A Source Book in Physics

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Author: Isaac Newton  | Date: 1803

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Physics

# Definitions

### Definition I

The quantity of matter is the measure of the same, arising from its density and bulk conjunctly.

Thus air of a double density, in a double space, is quadruple in quantity; in a triple space, sextuple in quantity. The same thing is to be understood of snow, and fine dust or powders, that are condensed by compression or liquefaction; and of all bodies that are by any cause whatever differently condensed. I have no regard in this place to a medium, if any such there is, that freely pervades the interstices between the parts of bodies. It is this quantity that I mean hereafter everywhere under the name of body or mass. And the same is known by the weight of each body; for it is proportional to the weight, as I have found by experiments on pendulums, very accurately made, which shall be shewn hereafter.

### Definition II

The quantity of motion is the measure of the same, arising from the velocity and quantity of matter conjunctly.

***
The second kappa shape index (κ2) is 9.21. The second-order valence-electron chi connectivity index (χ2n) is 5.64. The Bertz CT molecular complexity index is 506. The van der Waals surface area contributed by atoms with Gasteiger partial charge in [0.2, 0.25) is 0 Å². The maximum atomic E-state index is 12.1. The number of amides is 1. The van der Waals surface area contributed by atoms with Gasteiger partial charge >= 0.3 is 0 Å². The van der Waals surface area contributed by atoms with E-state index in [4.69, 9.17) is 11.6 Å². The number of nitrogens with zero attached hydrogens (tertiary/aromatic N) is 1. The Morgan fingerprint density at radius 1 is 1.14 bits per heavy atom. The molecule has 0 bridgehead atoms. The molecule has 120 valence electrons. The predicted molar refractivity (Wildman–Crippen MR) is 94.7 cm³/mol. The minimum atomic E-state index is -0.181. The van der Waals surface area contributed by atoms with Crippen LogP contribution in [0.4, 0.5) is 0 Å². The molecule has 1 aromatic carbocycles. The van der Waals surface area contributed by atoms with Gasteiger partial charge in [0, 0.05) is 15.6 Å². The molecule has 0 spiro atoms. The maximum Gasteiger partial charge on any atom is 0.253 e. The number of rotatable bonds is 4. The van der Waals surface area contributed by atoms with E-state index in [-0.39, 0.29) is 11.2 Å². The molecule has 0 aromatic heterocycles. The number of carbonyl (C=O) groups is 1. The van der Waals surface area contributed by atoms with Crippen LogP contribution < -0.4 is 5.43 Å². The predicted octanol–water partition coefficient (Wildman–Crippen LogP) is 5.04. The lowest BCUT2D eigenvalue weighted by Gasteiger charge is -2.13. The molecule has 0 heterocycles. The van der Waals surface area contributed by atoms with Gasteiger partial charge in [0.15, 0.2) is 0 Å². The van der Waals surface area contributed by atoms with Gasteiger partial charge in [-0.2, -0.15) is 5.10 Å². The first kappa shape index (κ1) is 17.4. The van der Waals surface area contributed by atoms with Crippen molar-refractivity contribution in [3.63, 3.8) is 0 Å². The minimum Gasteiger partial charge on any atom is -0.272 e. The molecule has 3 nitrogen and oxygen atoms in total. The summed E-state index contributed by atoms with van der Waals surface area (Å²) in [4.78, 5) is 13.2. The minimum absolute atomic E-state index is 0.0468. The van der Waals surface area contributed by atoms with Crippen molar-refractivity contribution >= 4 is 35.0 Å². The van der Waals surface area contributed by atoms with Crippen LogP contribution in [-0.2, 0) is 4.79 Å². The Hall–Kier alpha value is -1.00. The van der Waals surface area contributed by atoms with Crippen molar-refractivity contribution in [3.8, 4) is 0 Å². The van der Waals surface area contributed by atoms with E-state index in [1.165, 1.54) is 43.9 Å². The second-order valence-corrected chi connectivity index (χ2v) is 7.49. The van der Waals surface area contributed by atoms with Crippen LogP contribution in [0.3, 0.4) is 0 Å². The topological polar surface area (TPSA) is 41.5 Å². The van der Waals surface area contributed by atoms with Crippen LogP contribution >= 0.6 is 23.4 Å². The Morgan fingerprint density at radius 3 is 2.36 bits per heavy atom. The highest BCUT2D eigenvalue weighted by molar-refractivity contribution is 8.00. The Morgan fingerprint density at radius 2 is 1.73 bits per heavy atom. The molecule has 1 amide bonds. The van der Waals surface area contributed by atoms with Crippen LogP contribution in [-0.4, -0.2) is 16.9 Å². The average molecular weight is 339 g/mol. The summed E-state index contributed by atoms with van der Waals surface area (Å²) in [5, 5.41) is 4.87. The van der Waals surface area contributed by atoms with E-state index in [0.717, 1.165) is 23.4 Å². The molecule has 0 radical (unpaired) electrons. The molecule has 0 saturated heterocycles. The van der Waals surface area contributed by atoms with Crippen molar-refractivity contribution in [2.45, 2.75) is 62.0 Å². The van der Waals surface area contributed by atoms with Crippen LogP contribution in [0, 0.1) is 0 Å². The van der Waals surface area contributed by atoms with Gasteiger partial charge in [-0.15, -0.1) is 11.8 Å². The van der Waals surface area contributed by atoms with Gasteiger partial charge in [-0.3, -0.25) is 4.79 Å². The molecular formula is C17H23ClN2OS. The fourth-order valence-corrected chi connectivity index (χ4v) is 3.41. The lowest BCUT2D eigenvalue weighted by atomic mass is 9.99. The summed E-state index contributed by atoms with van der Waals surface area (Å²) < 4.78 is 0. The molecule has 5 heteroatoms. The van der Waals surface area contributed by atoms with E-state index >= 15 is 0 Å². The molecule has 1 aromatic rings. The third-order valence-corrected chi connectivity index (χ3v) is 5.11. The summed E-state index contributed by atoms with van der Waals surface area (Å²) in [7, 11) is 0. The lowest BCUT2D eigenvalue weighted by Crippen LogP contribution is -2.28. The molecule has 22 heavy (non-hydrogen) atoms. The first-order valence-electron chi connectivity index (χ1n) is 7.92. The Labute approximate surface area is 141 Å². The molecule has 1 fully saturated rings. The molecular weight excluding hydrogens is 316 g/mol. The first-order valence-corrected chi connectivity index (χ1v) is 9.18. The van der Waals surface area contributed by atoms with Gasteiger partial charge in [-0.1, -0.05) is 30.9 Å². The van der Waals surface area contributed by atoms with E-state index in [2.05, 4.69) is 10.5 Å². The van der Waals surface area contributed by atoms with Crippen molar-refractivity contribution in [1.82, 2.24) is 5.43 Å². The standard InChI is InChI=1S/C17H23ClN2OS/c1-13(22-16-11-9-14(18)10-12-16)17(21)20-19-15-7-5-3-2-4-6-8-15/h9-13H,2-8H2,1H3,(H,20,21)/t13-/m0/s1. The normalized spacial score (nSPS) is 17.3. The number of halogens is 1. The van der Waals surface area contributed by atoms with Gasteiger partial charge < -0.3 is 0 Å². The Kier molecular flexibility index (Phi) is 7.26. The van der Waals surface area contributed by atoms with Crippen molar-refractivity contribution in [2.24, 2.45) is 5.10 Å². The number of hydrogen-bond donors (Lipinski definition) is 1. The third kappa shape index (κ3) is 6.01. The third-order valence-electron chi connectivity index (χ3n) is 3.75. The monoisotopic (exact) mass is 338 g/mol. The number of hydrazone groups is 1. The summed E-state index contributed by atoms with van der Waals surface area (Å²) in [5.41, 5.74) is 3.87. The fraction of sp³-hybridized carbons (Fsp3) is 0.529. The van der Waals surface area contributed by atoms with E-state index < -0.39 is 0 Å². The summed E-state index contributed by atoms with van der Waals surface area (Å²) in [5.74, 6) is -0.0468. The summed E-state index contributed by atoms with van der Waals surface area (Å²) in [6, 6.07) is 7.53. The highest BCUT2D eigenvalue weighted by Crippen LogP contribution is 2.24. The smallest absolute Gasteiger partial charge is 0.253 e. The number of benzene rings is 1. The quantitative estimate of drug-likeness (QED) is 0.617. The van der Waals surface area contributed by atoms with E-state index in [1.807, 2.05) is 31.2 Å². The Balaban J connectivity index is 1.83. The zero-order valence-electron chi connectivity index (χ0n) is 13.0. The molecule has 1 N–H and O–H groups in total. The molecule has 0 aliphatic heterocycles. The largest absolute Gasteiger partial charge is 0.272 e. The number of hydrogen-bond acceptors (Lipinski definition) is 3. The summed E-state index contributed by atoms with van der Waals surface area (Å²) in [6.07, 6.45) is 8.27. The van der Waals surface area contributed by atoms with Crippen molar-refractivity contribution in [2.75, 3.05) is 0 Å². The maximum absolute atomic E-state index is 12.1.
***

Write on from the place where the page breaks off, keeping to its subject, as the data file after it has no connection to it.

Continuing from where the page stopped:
The motion of the whole is the sum of the motions of all the parts; and therefore in a body double in quantity, with equal velocity, the motion is double; with twice the velocity, it is quadruple.

### Definition III

The vis insita, or innate force of matter, is a power of resisting, by which every body, as much as in it lies, endeavours to persevere in its present state, whether it be of rest, or of moving uniformly forward in a right line.

This force is ever proportional to the body whose force it is; and differs nothing from the inactivity of the mass, but in our manner of conceiving it. A body, from the inactivity of matter, is not without difficulty put out of its state of rest or motion. Upon which account, this vis insita, may, by a most significant name, be called vis inertiae, or force of inactivity. But a body exerts this force only, when another force, impressed upon it, endeavours to change its condition; and the exercise of this force may be considered both as resistance and impulse; it is resistance, in so far as the body, for maintaining its present state, withstands the force impressed; it is impulse, in so far as the body, by not easily giving way to the impressed force of another, endeavours to change the state of that other. Resistance is usually ascribed to bodies at rest, and impulse to those in motion; but motion and rest, as commonly conceived, are only relatively distinguished; nor are those bodies always truly at rest, which commonly are taken to be so.

### Definition IV

An impressed force is an action exerted upon a body, in order to change its state, either of rest, or of moving uniformly forward in a right line.

This force consists in the action only; and remains no longer in the body, when the action is over. For a body maintains every new state it acquires, by its vis inertiae only. Impressed forces are of different origins; as from percussion, from pressure, from centripetal force.